Custody Time Limits Under Pressure as Striking Criminal Barristers Offer to Negotiate

By Chris Summers
Chris Summers
Chris Summers
Chris Summers is a UK-based journalist covering a wide range of national stories, with a particular interest in crime, policing and the law.
September 7, 2022 Updated: September 7, 2022

The new justice secretary, Brandon Lewis, has been implored by striking barristers to negotiate with them over pay as the industrial action delays more trials and increases daily the size of the prison population in England and Wales.

The Howard League for Penal Reform said there are currently more than 81,000 people being held in prisons in England and Wales and at least 12,000 of them are on remand, either awaiting trial or sentencing.

The length of time someone can be detained pending trial is limited but, when the pandemic hit in 2020, the government increased the custody time limits to ease the pressure on both courts and prisons.

Under the Custody Time Limits (Coronavirus) Amendment Regulations the custody time limit of 182 days for indictable-only offences like murder and rape was extended to 238 days.

But custody time limits can be extended beyond by a judge if the defendant or a key witness is ill, or for “some other good and sufficient cause” and if the “prosecution have acted with all due diligence and expedition.”

Last week The Recorder of Bristol, Judge Peter Blair QC, refused to extend custody time limits and granted bail to a defendant, saying “the state has had many months to resolve the current dispute.”

A source close to the criminal bar told The Epoch Times they suspected the government would be forced to extend custody time limits beyond the 238 day limit this autumn if there was no resolution to the barristers’ strike.

The source pointed out that in his resignation letter in July, then-justice minister James Cartlidge said, “We worked intensively through the winter to successfully avoid having to extend custody time limits.”

Epoch Times Photo
Criminal defence barristers gather outside the Royal Courts of Justice in London to support the ongoing Criminal Bar Association action over government-set fees for legal aid advocacy work, in an undated file photo. (Kirsty O’Connor/PA)

The chair of the Criminal Bar Association (CBA), Kirsty Brimelow QC, told the Justice Select Committee on Tuesday, “What we are going to see happening, increasingly, is defendants in custody when their custody time limits are finished they will be let out on bail and there may be situations where you have people on the streets who you would rather not have on the streets.”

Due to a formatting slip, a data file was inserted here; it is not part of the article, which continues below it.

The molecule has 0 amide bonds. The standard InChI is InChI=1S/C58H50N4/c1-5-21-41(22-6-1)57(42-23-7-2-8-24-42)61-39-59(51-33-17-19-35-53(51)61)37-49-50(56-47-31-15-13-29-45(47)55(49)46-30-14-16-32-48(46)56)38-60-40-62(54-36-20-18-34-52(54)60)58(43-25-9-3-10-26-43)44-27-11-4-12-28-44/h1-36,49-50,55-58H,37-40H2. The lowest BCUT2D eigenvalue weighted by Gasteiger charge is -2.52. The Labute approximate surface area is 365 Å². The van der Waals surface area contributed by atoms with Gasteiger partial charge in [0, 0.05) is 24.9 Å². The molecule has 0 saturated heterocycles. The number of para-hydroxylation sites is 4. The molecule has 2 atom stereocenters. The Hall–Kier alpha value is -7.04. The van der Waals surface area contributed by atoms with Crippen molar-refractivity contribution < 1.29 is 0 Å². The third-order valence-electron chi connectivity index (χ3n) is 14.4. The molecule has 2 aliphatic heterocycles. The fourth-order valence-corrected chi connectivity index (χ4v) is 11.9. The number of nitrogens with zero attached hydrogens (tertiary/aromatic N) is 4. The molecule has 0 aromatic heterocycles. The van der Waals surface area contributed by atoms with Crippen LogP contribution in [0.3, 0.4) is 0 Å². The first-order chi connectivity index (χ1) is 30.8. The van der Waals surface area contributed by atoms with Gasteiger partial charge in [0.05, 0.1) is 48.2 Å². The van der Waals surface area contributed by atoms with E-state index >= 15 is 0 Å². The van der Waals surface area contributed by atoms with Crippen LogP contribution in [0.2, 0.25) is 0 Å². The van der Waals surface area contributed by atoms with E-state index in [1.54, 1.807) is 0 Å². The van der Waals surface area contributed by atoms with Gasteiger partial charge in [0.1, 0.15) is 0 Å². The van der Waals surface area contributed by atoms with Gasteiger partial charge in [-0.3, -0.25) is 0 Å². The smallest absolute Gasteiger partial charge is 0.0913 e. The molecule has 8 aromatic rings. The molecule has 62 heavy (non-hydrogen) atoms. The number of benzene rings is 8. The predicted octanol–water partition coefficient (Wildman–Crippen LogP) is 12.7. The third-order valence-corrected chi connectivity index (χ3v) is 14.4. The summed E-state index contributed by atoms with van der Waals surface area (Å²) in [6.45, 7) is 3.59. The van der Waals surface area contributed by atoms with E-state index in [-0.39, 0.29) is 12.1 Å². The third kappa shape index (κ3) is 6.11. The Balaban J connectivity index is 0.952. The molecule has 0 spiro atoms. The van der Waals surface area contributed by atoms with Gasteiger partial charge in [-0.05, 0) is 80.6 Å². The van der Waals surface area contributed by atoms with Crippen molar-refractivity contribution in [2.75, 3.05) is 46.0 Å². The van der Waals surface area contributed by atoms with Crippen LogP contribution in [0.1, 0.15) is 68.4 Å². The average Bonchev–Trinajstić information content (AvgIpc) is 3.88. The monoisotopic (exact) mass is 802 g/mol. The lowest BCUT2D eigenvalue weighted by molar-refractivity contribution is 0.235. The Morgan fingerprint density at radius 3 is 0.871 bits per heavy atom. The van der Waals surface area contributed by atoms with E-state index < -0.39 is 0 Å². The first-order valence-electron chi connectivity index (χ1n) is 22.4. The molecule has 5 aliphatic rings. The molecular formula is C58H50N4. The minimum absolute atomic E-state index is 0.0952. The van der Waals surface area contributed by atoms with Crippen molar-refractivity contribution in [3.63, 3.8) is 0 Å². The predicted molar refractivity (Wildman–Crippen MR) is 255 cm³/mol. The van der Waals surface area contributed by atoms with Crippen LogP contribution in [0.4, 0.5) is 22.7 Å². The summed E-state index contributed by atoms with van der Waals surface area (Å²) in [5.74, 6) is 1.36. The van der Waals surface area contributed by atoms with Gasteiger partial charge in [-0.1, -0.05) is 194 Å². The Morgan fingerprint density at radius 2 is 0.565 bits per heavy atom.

Brimelow also said they had requested a meeting with former justice secretary Dominic Raab three times and been turned down.

Raab was sacked on Tuesday night by the new Prime Minister Liz Truss, and replaced as justice secretary by Brandon Lewis.

Brimelow urged Lewis to sit down with the CBA and negotiate an end to the dispute.

‘Dangerous People … Delighted by the Current Political Stance’

She said, “Dangerous people on the streets will be delighted by the current political stance towards barristers’ action, which is not only about money but also about having a functioning criminal justice system.”

The Ministry of Justice pointed out that criminal barristers will get a 15 percent rise in legal aid fees for new cases from the end of September, which they said works out at around £7,000 a year for the average barrister.

Brandon Lewis, the then-Northern Ireland secretary, speaks to members of the media on June 1, 2021. (Mark Marlow/PA)

Brimelow told the Justice Select Committee: “It’s not just about money … but money is going to be a start. It’s always needed. And that’s the start, to get people back in the courts, but it’s not the end because the system also is really creaking.”

“The reason the barristers are also all-out is to just shine a light on this system which we are all working in, which is not working, and is nearly collapsing. So there has to be those long-term reforms brought in urgently,” she said.

The Ministry of Justice says 6,000 court hearings have been disrupted by the dispute, which is over legal aid fees and conditions.

Among the cases adjourned this week over the strike was a plea hearing for David Smith, a 58-year-old security guard at the British Embassy in Berlin who is accused of spying for Russia.

The delay between defendants being charged and tried for murder, which started lengthening after pandemic-related lockdowns shut crown courts, has been exacerbated by the dispute and a retrial in the Ryan Giggs case, which was announced on Wednesday, and will not be able to take place until July 2023.

Custody Time Limits Exceeded in Murder Cases

There are currently 14 people awaiting trial at the Old Bailey for murders allegedly committed in or before August 2021, most of whom have had their custody time limits extended by judges.

Jenna Mitchell, a property developer, has been on remand in custody since July 2021 for the murder of a Malaysian woman, Deborah Chong, in north London.

Her trial is due to take place later this month but might be postponed until next year if the barristers’ strike has not been resolved.

It is not only in England and Wales that the criminal justice system is under strain.

The justice affairs magazine 1919 said the number of people on remand in custody has doubled since April 2020.

It said 2,164 inmates were on remand at the beginning of August, including 303 who were awaiting sentence.

Thomas Ross QC, a Scottish defence advocate, told The Epoch Times, “We don’t have a barristers’ strike in Scotland but there are 40,000 outstanding trials in the whole system and I have trials in my diary for October 2023.”

PA Media contributed to this report.

Chris Summers is a UK-based journalist covering a wide range of national stories, with a particular interest in crime, policing and the law.